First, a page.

photo by Jess Daninhirsch
Most of the programs that I have considered my top choices throughout the college application process have acceptance rates below 20%. The environment that surrounds me at North Allegheny, though this does not hold true for everyone, has taught me to believe that selectivity equates to a higher quality education.
But in reality, this is not the case from a more nuanced point of view.
Acceptance rates alone do not take into account graduation rates, turnover after graduation, and the value of specific programs within institutions. Nor do these numbers show if a school is right for an individual, as no one institution is perfect for everyone. Because of this, additional research is necessary to gauge the true quality of education for you.
At the same time, though, Ivy League schools that are known for their selectivity and quality are deemed some of the best schools in the United States, and they seemingly do everything in their power to maintain low acceptance rates.
In 2021, Harvard University announced their lowest acceptance rate ever – 5%. At the end of the fiscal year 2020, they had an endowment of nearly $42 billion. Though some of this obviously has to go directly to scholarship, operations, and faculty salaries, which are extremely necessary, a great deal of the rest is held indefinitely.
While it is important to note that many schools with such large endowments see them as “a way to assure that they will remain in operation for years to come,” according to CNBC, Harvard could double their undergraduate enrollment of 5,222 students and still have billions of dollars to spare.
Similarly, Yale University has an impressive endowment of over $31 billion with an ever-decreasing acceptance rate of 4.6%. Stanford boasts almost $29 billion and a 4.7% acceptance rate.
The quality of education that these schools provide is clearly phenomenal, but how valuable really are they if more worthy people cannot have access to them, especially when these top-of-the-line schools clearly have the ability to cater to more students?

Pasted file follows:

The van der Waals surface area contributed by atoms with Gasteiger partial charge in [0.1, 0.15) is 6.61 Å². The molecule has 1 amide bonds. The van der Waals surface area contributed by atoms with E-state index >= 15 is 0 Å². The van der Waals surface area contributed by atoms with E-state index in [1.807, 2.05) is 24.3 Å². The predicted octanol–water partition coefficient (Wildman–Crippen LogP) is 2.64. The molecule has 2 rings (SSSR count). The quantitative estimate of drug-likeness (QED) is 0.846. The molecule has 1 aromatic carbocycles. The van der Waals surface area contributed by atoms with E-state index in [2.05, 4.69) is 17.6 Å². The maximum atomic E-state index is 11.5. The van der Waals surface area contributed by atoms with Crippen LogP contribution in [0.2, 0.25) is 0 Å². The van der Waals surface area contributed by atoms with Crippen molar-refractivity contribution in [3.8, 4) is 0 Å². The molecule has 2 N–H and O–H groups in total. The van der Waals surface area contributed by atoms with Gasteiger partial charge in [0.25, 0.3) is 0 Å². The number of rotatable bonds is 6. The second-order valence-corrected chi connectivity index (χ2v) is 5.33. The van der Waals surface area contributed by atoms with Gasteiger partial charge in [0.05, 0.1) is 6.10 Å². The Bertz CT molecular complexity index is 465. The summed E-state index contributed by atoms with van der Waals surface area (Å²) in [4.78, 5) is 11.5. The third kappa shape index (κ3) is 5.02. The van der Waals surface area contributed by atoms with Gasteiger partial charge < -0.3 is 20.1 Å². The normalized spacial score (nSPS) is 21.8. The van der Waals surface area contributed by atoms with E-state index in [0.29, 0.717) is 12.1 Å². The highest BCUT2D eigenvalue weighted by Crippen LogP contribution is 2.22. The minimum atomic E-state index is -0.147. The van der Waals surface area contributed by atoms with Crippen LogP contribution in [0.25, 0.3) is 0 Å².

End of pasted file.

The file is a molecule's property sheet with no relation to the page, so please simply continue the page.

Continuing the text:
I could go on and on about schools that have high endowments and low acceptance rates, but what is more significant is that these schools are often known to purposefully attempt to lower their acceptance rates.
Schools that are already world-renowned, such as the aforementioned examples, have an even easier time with this, because their status calls attention to students around the world. These so-called prestigious schools generally have large application pools, which gives these schools the ability to reject a large number of applicants, which in turn allows them to lower their acceptance rate.
Additionally, schools can invest in mass-marketing campaigns to increase their number of applicants. All seniors are surely familiar with postcards and emails from a variety of colleges, some from the same schools multiple times. The message claims that the receiver is perfect for their school, encouraging them to apply as soon as possible.
Some, of course, see right through these advertisements. Others, however, decide that they might as well apply to some of these schools just in case or because they genuinely believe the ploy.
After COVID-19, nearly every college was forced to go test-optional. This happens to also be an effective tactic in manipulating stats for schools, as students with higher SAT or ACT scores are more likely to send scores to schools than those who feel that their scores don’t represent them as applicants.
Some schools that already have high enough class sizes may even reject overqualified applicants if they believe that a candidate would not enroll if admitted.
While acceptance rates can help applicants understand how likely they are to be admitted to a school to which they apply, I would not recommend completely giving up on your dream school just because the acceptance rate is lower than the average school. An acceptance rate or average test score can be manipulated, so they generally do not determine whether or not a university will be objectively beneficial on a student-to-student basis.
If you know that a school is not absolutely essential to your future plans, you should consider whether it prioritizes status over quality. Does a school purposefully work to lower their acceptance rate to be seen as more prestigious? Or do they access to their school if they can afford it, putting the needs of students first and foremost?